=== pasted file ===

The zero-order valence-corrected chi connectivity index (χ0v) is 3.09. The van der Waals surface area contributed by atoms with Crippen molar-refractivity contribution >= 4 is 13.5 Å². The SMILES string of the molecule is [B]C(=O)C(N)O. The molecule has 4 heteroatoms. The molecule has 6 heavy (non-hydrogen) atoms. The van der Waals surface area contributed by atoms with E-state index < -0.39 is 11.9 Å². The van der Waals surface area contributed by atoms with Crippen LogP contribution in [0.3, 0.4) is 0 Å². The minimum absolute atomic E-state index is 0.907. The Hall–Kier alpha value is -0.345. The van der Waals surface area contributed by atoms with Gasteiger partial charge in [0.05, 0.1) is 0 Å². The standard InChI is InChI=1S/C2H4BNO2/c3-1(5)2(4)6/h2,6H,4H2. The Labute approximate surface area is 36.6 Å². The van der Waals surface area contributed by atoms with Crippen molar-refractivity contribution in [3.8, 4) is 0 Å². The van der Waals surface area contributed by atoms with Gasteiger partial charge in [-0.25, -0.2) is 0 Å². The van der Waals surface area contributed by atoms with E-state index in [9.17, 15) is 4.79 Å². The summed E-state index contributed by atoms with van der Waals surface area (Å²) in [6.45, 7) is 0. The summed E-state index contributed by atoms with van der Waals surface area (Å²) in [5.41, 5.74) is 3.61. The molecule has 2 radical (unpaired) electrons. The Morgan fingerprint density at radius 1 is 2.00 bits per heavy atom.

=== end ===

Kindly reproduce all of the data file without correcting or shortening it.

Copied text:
The zero-order valence-corrected chi connectivity index (χ0v) is 3.09. The van der Waals surface area contributed by atoms with Crippen molar-refractivity contribution >= 4 is 13.5 Å². The SMILES string of the molecule is [B]C(=O)C(N)O. The molecule has 4 heteroatoms. The molecule has 6 heavy (non-hydrogen) atoms. The van der Waals surface area contributed by atoms with E-state index < -0.39 is 11.9 Å². The van der Waals surface area contributed by atoms with Crippen LogP contribution in [0.3, 0.4) is 0 Å². The minimum absolute atomic E-state index is 0.907. The Hall–Kier alpha value is -0.345. The van der Waals surface area contributed by atoms with Gasteiger partial charge in [0.05, 0.1) is 0 Å². The standard InChI is InChI=1S/C2H4BNO2/c3-1(5)2(4)6/h2,6H,4H2. The Labute approximate surface area is 36.6 Å². The van der Waals surface area contributed by atoms with Crippen molar-refractivity contribution in [3.8, 4) is 0 Å². The van der Waals surface area contributed by atoms with Gasteiger partial charge in [-0.25, -0.2) is 0 Å². The van der Waals surface area contributed by atoms with E-state index in [9.17, 15) is 4.79 Å². The summed E-state index contributed by atoms with van der Waals surface area (Å²) in [6.45, 7) is 0. The summed E-state index contributed by atoms with van der Waals surface area (Å²) in [5.41, 5.74) is 3.61. The molecule has 2 radical (unpaired) electrons. The Morgan fingerprint density at radius 1 is 2.00 bits per heavy atom.